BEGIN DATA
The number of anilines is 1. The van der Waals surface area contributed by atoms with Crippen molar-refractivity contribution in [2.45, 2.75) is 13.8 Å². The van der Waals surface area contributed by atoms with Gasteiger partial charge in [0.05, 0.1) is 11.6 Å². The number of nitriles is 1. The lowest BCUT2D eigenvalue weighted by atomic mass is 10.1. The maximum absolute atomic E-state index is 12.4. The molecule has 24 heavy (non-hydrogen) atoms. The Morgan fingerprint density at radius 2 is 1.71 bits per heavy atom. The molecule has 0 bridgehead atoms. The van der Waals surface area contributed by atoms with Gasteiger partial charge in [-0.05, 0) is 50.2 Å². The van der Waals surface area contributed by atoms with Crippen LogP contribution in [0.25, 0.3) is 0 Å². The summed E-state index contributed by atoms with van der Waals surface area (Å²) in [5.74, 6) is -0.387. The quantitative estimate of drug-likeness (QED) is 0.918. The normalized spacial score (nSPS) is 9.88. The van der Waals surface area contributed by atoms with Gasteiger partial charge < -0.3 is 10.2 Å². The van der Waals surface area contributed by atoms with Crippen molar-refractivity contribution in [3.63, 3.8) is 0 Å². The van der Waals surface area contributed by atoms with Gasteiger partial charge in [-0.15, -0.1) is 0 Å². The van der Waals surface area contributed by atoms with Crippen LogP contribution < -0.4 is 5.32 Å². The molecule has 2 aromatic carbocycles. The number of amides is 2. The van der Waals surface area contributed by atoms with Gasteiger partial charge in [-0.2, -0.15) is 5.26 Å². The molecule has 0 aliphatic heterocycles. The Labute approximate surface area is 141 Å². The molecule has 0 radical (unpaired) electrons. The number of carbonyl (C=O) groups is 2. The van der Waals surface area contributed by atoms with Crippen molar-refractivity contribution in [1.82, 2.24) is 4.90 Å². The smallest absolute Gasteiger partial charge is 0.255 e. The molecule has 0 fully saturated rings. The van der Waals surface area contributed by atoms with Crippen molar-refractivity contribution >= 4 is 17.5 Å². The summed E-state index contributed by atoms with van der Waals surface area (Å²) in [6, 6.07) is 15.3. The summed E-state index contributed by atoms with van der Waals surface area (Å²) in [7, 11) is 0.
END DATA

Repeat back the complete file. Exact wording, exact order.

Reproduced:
The number of anilines is 1. The van der Waals surface area contributed by atoms with Crippen molar-refractivity contribution in [2.45, 2.75) is 13.8 Å². The van der Waals surface area contributed by atoms with Gasteiger partial charge in [0.05, 0.1) is 11.6 Å². The number of nitriles is 1. The lowest BCUT2D eigenvalue weighted by atomic mass is 10.1. The maximum absolute atomic E-state index is 12.4. The molecule has 24 heavy (non-hydrogen) atoms. The Morgan fingerprint density at radius 2 is 1.71 bits per heavy atom. The molecule has 0 bridgehead atoms. The van der Waals surface area contributed by atoms with Gasteiger partial charge in [-0.05, 0) is 50.2 Å². The van der Waals surface area contributed by atoms with Crippen LogP contribution in [0.25, 0.3) is 0 Å². The summed E-state index contributed by atoms with van der Waals surface area (Å²) in [5.74, 6) is -0.387. The quantitative estimate of drug-likeness (QED) is 0.918. The normalized spacial score (nSPS) is 9.88. The van der Waals surface area contributed by atoms with Gasteiger partial charge < -0.3 is 10.2 Å². The van der Waals surface area contributed by atoms with Crippen molar-refractivity contribution in [3.63, 3.8) is 0 Å². The van der Waals surface area contributed by atoms with Gasteiger partial charge in [-0.15, -0.1) is 0 Å². The van der Waals surface area contributed by atoms with Crippen LogP contribution < -0.4 is 5.32 Å². The molecule has 2 aromatic carbocycles. The number of amides is 2. The van der Waals surface area contributed by atoms with Gasteiger partial charge in [-0.2, -0.15) is 5.26 Å². The molecule has 0 aliphatic heterocycles. The Labute approximate surface area is 141 Å². The molecule has 0 radical (unpaired) electrons. The number of carbonyl (C=O) groups is 2. The van der Waals surface area contributed by atoms with Crippen molar-refractivity contribution in [1.82, 2.24) is 4.90 Å². The smallest absolute Gasteiger partial charge is 0.255 e. The molecule has 0 fully saturated rings. The van der Waals surface area contributed by atoms with Crippen molar-refractivity contribution >= 4 is 17.5 Å². The summed E-state index contributed by atoms with van der Waals surface area (Å²) in [6, 6.07) is 15.3. The summed E-state index contributed by atoms with van der Waals surface area (Å²) in [7, 11) is 0.